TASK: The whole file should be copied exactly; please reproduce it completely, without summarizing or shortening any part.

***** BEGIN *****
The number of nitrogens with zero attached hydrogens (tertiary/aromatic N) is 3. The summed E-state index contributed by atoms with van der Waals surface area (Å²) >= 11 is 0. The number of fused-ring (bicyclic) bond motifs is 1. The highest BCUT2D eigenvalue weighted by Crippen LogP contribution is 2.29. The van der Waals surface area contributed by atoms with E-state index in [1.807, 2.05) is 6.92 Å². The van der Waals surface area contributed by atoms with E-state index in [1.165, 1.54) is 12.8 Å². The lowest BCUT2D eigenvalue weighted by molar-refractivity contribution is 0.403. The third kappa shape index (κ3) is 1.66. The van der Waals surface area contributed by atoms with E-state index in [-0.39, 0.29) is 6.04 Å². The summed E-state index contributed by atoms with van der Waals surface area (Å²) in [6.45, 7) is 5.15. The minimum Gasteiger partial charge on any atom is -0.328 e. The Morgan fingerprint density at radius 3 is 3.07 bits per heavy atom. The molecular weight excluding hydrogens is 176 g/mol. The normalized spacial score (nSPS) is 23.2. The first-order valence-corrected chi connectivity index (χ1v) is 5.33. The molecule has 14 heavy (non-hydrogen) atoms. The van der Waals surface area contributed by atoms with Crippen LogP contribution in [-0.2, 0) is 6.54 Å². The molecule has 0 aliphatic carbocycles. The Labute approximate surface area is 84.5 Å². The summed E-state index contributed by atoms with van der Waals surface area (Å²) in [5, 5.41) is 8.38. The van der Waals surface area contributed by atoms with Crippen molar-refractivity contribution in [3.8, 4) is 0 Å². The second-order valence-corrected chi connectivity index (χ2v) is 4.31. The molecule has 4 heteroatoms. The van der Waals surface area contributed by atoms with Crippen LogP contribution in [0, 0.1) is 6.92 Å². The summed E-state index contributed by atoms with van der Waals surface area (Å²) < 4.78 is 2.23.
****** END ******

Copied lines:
The number of nitrogens with zero attached hydrogens (tertiary/aromatic N) is 3. The summed E-state index contributed by atoms with van der Waals surface area (Å²) >= 11 is 0. The number of fused-ring (bicyclic) bond motifs is 1. The highest BCUT2D eigenvalue weighted by Crippen LogP contribution is 2.29. The van der Waals surface area contributed by atoms with E-state index in [1.807, 2.05) is 6.92 Å². The van der Waals surface area contributed by atoms with E-state index in [1.165, 1.54) is 12.8 Å². The lowest BCUT2D eigenvalue weighted by molar-refractivity contribution is 0.403. The third kappa shape index (κ3) is 1.66. The van der Waals surface area contributed by atoms with E-state index in [-0.39, 0.29) is 6.04 Å². The summed E-state index contributed by atoms with van der Waals surface area (Å²) in [6.45, 7) is 5.15. The minimum Gasteiger partial charge on any atom is -0.328 e. The Morgan fingerprint density at radius 3 is 3.07 bits per heavy atom. The molecular weight excluding hydrogens is 176 g/mol. The normalized spacial score (nSPS) is 23.2. The first-order valence-corrected chi connectivity index (χ1v) is 5.33. The molecule has 14 heavy (non-hydrogen) atoms. The van der Waals surface area contributed by atoms with Crippen LogP contribution in [-0.2, 0) is 6.54 Å². The molecule has 0 aliphatic carbocycles. The Labute approximate surface area is 84.5 Å². The summed E-state index contributed by atoms with van der Waals surface area (Å²) in [5, 5.41) is 8.38. The van der Waals surface area contributed by atoms with Crippen molar-refractivity contribution in [3.8, 4) is 0 Å². The second-order valence-corrected chi connectivity index (χ2v) is 4.31. The molecule has 4 heteroatoms. The van der Waals surface area contributed by atoms with Crippen LogP contribution in [0, 0.1) is 6.92 Å². The summed E-state index contributed by atoms with van der Waals surface area (Å²) < 4.78 is 2.23.